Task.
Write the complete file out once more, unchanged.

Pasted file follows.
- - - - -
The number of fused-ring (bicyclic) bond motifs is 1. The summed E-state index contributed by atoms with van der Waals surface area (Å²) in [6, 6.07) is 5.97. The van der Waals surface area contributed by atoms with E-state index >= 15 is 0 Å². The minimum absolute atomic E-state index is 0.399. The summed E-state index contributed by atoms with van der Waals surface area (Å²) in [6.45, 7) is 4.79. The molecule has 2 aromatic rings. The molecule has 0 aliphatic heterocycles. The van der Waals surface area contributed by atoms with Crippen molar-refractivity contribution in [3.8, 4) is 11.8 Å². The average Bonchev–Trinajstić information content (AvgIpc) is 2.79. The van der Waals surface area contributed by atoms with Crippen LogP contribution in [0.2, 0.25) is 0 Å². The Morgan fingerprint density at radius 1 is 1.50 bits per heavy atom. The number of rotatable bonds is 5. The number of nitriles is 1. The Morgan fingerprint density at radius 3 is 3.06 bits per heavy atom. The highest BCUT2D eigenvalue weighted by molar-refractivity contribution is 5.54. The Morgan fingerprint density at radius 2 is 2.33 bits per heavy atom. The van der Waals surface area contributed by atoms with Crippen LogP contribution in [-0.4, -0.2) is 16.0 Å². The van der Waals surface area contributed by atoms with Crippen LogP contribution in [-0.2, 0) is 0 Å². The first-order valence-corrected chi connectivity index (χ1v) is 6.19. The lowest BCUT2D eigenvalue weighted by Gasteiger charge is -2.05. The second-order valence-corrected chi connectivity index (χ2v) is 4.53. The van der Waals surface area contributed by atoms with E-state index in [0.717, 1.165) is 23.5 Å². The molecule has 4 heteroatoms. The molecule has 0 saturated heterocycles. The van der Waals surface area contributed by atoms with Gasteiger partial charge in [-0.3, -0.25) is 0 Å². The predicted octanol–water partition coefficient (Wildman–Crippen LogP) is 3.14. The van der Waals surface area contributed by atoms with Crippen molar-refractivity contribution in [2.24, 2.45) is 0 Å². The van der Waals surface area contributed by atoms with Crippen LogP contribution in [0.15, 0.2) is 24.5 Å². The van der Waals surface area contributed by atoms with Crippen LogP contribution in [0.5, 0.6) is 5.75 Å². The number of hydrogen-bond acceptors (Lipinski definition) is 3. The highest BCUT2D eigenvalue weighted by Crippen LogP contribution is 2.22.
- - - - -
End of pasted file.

The number of fused-ring (bicyclic) bond motifs is 1. The summed E-state index contributed by atoms with van der Waals surface area (Å²) in [6, 6.07) is 5.97. The van der Waals surface area contributed by atoms with E-state index >= 15 is 0 Å². The minimum absolute atomic E-state index is 0.399. The summed E-state index contributed by atoms with van der Waals surface area (Å²) in [6.45, 7) is 4.79. The molecule has 2 aromatic rings. The molecule has 0 aliphatic heterocycles. The van der Waals surface area contributed by atoms with Crippen molar-refractivity contribution in [3.8, 4) is 11.8 Å². The average Bonchev–Trinajstić information content (AvgIpc) is 2.79. The van der Waals surface area contributed by atoms with Crippen LogP contribution in [0.2, 0.25) is 0 Å². The Morgan fingerprint density at radius 1 is 1.50 bits per heavy atom. The number of rotatable bonds is 5. The number of nitriles is 1. The Morgan fingerprint density at radius 3 is 3.06 bits per heavy atom. The highest BCUT2D eigenvalue weighted by molar-refractivity contribution is 5.54. The Morgan fingerprint density at radius 2 is 2.33 bits per heavy atom. The van der Waals surface area contributed by atoms with Crippen LogP contribution in [-0.4, -0.2) is 16.0 Å². The van der Waals surface area contributed by atoms with Crippen LogP contribution in [-0.2, 0) is 0 Å². The first-order valence-corrected chi connectivity index (χ1v) is 6.19. The lowest BCUT2D eigenvalue weighted by Gasteiger charge is -2.05. The second-order valence-corrected chi connectivity index (χ2v) is 4.53. The van der Waals surface area contributed by atoms with E-state index in [0.717, 1.165) is 23.5 Å². The molecule has 4 heteroatoms. The molecule has 0 saturated heterocycles. The van der Waals surface area contributed by atoms with Gasteiger partial charge in [-0.3, -0.25) is 0 Å². The predicted octanol–water partition coefficient (Wildman–Crippen LogP) is 3.14. The van der Waals surface area contributed by atoms with Crippen molar-refractivity contribution in [2.24, 2.45) is 0 Å². The van der Waals surface area contributed by atoms with Crippen LogP contribution in [0.15, 0.2) is 24.5 Å². The van der Waals surface area contributed by atoms with Crippen LogP contribution in [0.5, 0.6) is 5.75 Å². The number of hydrogen-bond acceptors (Lipinski definition) is 3. The highest BCUT2D eigenvalue weighted by Crippen LogP contribution is 2.22.